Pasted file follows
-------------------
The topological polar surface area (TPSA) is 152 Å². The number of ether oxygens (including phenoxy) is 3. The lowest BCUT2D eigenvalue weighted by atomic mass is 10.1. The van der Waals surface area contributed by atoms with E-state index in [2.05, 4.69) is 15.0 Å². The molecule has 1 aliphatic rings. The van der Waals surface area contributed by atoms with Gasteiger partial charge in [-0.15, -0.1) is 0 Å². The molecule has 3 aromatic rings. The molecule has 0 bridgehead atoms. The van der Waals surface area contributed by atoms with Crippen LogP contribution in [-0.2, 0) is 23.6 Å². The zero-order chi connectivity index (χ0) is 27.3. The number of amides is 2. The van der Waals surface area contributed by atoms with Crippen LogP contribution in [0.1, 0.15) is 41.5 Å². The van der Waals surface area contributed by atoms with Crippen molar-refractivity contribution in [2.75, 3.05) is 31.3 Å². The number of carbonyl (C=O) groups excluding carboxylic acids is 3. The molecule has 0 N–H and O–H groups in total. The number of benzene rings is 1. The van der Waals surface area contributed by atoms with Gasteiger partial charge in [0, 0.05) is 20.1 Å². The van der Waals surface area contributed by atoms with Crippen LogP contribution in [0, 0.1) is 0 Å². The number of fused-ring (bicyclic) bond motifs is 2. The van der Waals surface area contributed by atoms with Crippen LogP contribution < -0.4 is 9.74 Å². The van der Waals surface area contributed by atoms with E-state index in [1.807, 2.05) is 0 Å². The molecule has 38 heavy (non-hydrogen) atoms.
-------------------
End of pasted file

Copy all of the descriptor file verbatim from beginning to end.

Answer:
The topological polar surface area (TPSA) is 152 Å². The number of ether oxygens (including phenoxy) is 3. The lowest BCUT2D eigenvalue weighted by atomic mass is 10.1. The van der Waals surface area contributed by atoms with E-state index in [2.05, 4.69) is 15.0 Å². The molecule has 1 aliphatic rings. The van der Waals surface area contributed by atoms with Gasteiger partial charge in [-0.15, -0.1) is 0 Å². The molecule has 3 aromatic rings. The molecule has 0 bridgehead atoms. The van der Waals surface area contributed by atoms with Crippen LogP contribution in [-0.2, 0) is 23.6 Å². The zero-order chi connectivity index (χ0) is 27.3. The number of amides is 2. The van der Waals surface area contributed by atoms with Crippen LogP contribution in [0.1, 0.15) is 41.5 Å². The van der Waals surface area contributed by atoms with Crippen molar-refractivity contribution in [2.75, 3.05) is 31.3 Å². The number of carbonyl (C=O) groups excluding carboxylic acids is 3. The molecule has 0 N–H and O–H groups in total. The number of benzene rings is 1. The van der Waals surface area contributed by atoms with Gasteiger partial charge in [0, 0.05) is 20.1 Å². The van der Waals surface area contributed by atoms with Crippen LogP contribution in [0, 0.1) is 0 Å². The number of fused-ring (bicyclic) bond motifs is 2. The van der Waals surface area contributed by atoms with Crippen LogP contribution < -0.4 is 9.74 Å². The van der Waals surface area contributed by atoms with E-state index in [1.807, 2.05) is 0 Å². The molecule has 38 heavy (non-hydrogen) atoms.